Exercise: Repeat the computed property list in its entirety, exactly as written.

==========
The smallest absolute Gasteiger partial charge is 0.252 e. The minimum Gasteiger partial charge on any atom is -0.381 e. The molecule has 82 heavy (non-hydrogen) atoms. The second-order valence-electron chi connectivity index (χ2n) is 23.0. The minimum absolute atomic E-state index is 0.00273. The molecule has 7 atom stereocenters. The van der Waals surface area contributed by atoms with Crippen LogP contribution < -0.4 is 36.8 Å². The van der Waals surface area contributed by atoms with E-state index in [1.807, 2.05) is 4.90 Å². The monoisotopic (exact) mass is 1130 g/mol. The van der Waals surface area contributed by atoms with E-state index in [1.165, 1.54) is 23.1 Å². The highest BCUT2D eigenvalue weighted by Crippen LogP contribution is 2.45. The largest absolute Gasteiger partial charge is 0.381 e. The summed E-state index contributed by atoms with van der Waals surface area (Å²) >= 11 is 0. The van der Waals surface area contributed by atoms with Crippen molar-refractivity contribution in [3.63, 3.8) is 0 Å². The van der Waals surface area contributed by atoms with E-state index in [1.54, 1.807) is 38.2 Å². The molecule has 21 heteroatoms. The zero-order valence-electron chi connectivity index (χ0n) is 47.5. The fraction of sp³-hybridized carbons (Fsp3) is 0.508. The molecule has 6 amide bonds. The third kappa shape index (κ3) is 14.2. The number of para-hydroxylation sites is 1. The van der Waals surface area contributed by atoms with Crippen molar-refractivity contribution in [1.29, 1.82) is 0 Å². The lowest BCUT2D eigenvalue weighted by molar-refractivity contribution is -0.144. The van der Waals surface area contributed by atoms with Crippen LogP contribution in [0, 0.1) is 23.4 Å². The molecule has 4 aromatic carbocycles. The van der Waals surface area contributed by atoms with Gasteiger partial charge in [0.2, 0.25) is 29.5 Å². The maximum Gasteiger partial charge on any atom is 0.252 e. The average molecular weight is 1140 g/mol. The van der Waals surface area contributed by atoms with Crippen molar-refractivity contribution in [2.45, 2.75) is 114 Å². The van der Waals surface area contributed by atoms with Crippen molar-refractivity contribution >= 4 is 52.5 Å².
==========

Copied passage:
The smallest absolute Gasteiger partial charge is 0.252 e. The minimum Gasteiger partial charge on any atom is -0.381 e. The molecule has 82 heavy (non-hydrogen) atoms. The second-order valence-electron chi connectivity index (χ2n) is 23.0. The minimum absolute atomic E-state index is 0.00273. The molecule has 7 atom stereocenters. The van der Waals surface area contributed by atoms with Crippen LogP contribution < -0.4 is 36.8 Å². The van der Waals surface area contributed by atoms with E-state index in [1.807, 2.05) is 4.90 Å². The monoisotopic (exact) mass is 1130 g/mol. The van der Waals surface area contributed by atoms with E-state index in [1.165, 1.54) is 23.1 Å². The highest BCUT2D eigenvalue weighted by Crippen LogP contribution is 2.45. The largest absolute Gasteiger partial charge is 0.381 e. The summed E-state index contributed by atoms with van der Waals surface area (Å²) >= 11 is 0. The van der Waals surface area contributed by atoms with Crippen molar-refractivity contribution in [3.63, 3.8) is 0 Å². The van der Waals surface area contributed by atoms with E-state index in [1.54, 1.807) is 38.2 Å². The molecule has 21 heteroatoms. The zero-order valence-electron chi connectivity index (χ0n) is 47.5. The fraction of sp³-hybridized carbons (Fsp3) is 0.508. The molecule has 6 amide bonds. The third kappa shape index (κ3) is 14.2. The number of para-hydroxylation sites is 1. The van der Waals surface area contributed by atoms with Crippen molar-refractivity contribution in [1.29, 1.82) is 0 Å². The lowest BCUT2D eigenvalue weighted by molar-refractivity contribution is -0.144. The van der Waals surface area contributed by atoms with Crippen LogP contribution in [0, 0.1) is 23.4 Å². The molecule has 4 aromatic carbocycles. The van der Waals surface area contributed by atoms with Gasteiger partial charge in [0.2, 0.25) is 29.5 Å². The maximum Gasteiger partial charge on any atom is 0.252 e. The average molecular weight is 1140 g/mol. The van der Waals surface area contributed by atoms with Crippen molar-refractivity contribution in [2.45, 2.75) is 114 Å². The van der Waals surface area contributed by atoms with Crippen molar-refractivity contribution >= 4 is 52.5 Å².